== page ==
Format

Send to

Choose Destination
Nat Med. 2015 Jul;21(7):769-76. doi: 10.1038/nm.3872. Epub 2015 Jun 15.

Urocortin3 mediates somatostatin-dependent negative feedback control of insulin secretion.

Author information

1
1] Department of Neurobiology, Physiology and Behavior, College of Biological Sciences, University of California, Davis, California, USA. [2] Clayton Foundation Laboratories for Peptide Biology, Salk Institute for Biological Studies, La Jolla, California, USA.
2
Clayton Foundation Laboratories for Peptide Biology, Salk Institute for Biological Studies, La Jolla, California, USA.
3
Department of Neurobiology, Physiology and Behavior, College of Biological Sciences, University of California, Davis, California, USA.
4
Division of Diabetes, Obesity and Metabolism, Oregon National Primate Research Center, Oregon Health &Science University, Beaverton, Oregon, USA.
5
Waitt Advanced Biophotonics Center, Salk Institute for Biological Studies, La Jolla, California, USA.
6
Molecular Neurobiology Laboratory, Salk Institute for Biological Studies, La Jolla, California, USA.
7
1] Department of Neurobiology, Physiology and Behavior, College of Biological Sciences, University of California, Davis, California, USA. [2] Clayton Foundation Laboratories for Peptide Biology, Salk Institute for Biological Studies, La Jolla, California, USA. [3] Department of Physiology and Membrane Biology, School of Medicine, University of California, Davis, Davis, California, USA.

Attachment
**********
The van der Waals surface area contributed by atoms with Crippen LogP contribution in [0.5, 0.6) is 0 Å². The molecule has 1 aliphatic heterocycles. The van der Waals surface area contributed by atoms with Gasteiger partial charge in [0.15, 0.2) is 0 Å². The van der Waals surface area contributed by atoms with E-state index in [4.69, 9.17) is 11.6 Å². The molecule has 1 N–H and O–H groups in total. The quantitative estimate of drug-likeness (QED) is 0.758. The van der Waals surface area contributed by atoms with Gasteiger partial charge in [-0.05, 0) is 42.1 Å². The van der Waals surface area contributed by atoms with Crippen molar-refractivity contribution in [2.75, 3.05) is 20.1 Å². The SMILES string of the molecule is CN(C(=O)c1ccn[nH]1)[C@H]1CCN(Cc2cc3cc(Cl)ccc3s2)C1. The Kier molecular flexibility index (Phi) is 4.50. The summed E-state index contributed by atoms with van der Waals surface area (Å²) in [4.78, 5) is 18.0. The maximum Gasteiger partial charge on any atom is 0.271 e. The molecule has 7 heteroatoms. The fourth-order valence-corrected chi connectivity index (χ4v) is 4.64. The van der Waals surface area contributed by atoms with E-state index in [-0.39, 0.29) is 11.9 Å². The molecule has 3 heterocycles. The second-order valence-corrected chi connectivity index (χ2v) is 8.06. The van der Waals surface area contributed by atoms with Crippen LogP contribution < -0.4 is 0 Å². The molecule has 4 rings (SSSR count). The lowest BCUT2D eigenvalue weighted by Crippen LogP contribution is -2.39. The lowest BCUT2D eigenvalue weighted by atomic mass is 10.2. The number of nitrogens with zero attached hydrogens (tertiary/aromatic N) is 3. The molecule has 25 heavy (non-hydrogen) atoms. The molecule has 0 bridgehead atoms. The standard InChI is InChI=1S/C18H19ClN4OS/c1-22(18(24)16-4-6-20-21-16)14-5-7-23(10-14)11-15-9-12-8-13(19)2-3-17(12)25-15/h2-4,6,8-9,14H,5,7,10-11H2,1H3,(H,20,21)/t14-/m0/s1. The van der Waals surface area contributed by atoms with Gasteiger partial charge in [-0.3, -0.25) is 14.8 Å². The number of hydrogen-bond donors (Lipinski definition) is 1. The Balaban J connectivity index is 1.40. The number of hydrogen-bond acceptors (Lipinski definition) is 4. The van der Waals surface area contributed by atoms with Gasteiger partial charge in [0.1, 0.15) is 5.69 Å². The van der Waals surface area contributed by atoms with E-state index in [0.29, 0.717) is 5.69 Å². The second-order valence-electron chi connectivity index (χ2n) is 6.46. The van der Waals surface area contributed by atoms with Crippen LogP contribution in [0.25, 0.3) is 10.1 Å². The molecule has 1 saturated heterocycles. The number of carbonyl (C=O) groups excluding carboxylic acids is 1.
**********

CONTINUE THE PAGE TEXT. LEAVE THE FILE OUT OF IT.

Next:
Abstract

The peptide hormone urocortin3 (Ucn3) is abundantly expressed by mature beta cells, yet its physiological role is unknown. Here we demonstrate that Ucn3 is stored and co-released with insulin and potentiates glucose-stimulated somatostatin secretion via cognate receptors on delta cells. Further, we found that islets lacking endogenous Ucn3 have fewer delta cells, reduced somatostatin content, impaired somatostatin secretion, and exaggerated insulin release, and that these defects are rectified by treatment with synthetic Ucn3 in vitro. Our observations indicate that the paracrine actions of Ucn3 activate a negative feedback loop that promotes somatostatin release to ensure the timely reduction of insulin secretion upon normalization of plasma glucose. Moreover, Ucn3 is markedly depleted from beta cells in mouse and macaque models of diabetes and in human diabetic islets. This suggests that Ucn3 is a key contributor to stable glycemic control, whose reduction during diabetes aggravates glycemic volatility and contributes to the pathophysiology of this disease.

PMID:
26076035
PMCID:
PMC4496282
DOI:
10.1038/nm.3872
[Indexed for MEDLINE]
Free PMC Article

Supplemental Content

Full text links

Icon for Nature Publishing Group Icon for PubMed Central
Loading ...
Support Center